19 January 2012 Last updated at 13:59 GMT
Eastman Kodak, the company that invented the hand-held camera, has filed for bankruptcy protection.
The move gives the company time to reorganise itself without facing its creditors, and Kodak said that it would mean business as normal for customers.
The company has recently moved away from cameras to refocus on making printers, to stem falling profits.
The 133-year-old firm has struggled to keep up with competitors who were quicker to adapt to the digital era.
Announcing the move to seek bankruptcy protection, Antonio Perez, Kodak's chairman and chief executive, said: "The board of directors and the entire senior management team unanimously believe that this is a necessary step and the right thing to do for the future of Kodak."
The company said it had already arranged a $950m (£615m) credit facility from Citigroup.
The bankruptcy protection move by Kodak affects its operations and companies in the US, but the company said its non-US subsidiaries were not included in the move and would continue to operate as usual.
Earlier this month, the New York Stock Exchange told Kodak that it could be delisted from the exchange if it could not get its stock price back above $1.00 per share.
Kodak fell out of the Dow Jones Industrial Average of 30 top US companies in 2004.Transformation
Since becoming chief executive, Mr Perez has been responsible for steering Kodak away from its traditional market in cameras to focus on home and commercial printers.
However, the firm has failed to stop its plunging profitability.
The firm said earlier this year that it was pinning its hopes on its printer, software and packaging businesses, with the aim of expanding them to account for 25% of its income by 2013.
It reorganised its business units into two rather than three, renaming them consumer and commercial.
"Even though film and developing is a dead business, there is still money to be made in ink and other supplies," technology commentator Larry Magib told BBC World.
"But Hewlett Packard, Canon and Epson have those markets. Kodak does have printers, but it has not been able to succeed in making money from them," he said.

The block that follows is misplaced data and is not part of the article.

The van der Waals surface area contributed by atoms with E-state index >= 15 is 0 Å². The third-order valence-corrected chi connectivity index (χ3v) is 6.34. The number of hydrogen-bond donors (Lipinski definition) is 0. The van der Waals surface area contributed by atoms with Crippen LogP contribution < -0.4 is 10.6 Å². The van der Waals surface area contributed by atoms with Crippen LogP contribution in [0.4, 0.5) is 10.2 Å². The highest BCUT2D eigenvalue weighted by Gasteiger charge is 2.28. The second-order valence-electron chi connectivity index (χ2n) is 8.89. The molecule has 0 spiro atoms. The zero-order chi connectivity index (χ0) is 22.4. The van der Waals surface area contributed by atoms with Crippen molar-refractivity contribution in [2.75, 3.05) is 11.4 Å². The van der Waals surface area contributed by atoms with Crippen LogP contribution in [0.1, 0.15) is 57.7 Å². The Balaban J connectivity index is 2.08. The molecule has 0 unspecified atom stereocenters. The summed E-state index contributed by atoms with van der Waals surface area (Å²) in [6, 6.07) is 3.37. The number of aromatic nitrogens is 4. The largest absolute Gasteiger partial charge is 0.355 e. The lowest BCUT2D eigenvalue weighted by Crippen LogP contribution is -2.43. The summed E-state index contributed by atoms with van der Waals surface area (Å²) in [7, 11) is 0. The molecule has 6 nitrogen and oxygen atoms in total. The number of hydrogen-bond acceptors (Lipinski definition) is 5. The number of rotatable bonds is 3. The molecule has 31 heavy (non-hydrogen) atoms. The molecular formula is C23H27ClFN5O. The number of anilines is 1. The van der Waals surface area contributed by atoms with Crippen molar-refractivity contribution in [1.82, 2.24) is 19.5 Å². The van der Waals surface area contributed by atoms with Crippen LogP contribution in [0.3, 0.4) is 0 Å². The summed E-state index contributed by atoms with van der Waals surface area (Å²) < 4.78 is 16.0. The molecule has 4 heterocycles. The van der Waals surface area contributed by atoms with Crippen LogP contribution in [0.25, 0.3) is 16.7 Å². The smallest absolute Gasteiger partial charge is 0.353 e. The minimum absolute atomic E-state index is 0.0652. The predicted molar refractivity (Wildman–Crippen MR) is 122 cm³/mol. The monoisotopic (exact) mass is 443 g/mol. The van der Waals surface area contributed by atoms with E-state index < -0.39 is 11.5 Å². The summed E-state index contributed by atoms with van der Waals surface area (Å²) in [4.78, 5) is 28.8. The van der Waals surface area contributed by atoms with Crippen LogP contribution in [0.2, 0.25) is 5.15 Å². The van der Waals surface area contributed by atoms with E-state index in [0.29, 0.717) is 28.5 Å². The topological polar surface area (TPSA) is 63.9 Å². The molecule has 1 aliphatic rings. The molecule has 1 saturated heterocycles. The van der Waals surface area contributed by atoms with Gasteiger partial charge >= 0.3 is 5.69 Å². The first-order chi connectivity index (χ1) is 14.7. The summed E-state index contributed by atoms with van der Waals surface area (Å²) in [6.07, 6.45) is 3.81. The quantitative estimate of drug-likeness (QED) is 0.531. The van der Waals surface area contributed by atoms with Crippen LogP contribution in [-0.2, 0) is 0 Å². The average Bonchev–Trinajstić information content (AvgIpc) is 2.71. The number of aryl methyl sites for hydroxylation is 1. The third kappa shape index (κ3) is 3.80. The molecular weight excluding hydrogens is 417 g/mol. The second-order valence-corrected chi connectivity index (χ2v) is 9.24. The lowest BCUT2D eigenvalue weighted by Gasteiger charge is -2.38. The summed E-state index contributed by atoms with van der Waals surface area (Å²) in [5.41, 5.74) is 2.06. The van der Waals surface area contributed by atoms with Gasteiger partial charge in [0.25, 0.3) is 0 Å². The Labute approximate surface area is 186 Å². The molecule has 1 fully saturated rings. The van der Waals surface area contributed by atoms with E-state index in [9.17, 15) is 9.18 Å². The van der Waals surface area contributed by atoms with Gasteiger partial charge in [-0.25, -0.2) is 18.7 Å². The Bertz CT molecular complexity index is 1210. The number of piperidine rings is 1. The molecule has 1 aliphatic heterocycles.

The move to seek bankruptcy protection comes after Kodak failed to sell its catalogue of digital imaging patents last year. At the time, Kodak warned that it would run out of cash if it did not find a buyer by the end of 2011.
"Now we must complete the transformation by further addressing our cost structure and effectively monetising non-core IP assets," said Mr Perez on Thursday.Reorganisation
Former Kodak vice president Don Strickland insists the firm's late entry into the digital market is a key factor in its recent troubles. He claims he left the company in 1993 after he failed to get backing from within the company to release a digital camera.
"We developed the world's first consumer digital camera and Kodak could have launched it in 1992.Continue reading the main story
"We could not get approval to launch or sell it because of fear of the cannibalisation of film," he told BBC News.
Although Kodak was one of the original inventors of digital photography, it failed to keep pace with developments in the market and competitors including Fuji steadily eroded its share of the market.
Since 2003, Kodak has closed down 12 manufacturing plants.
Mr Strickland believes the firm has little chance of surviving long term.
"There will be no more 'Kodak moments' - after 133 years, the company has run its course."
Kodak employs 19,000 workers, but it is not known how many may be affected by the reorganisation.
In its 1980s heyday, the company employed 145,000 people in locations throughout the world.
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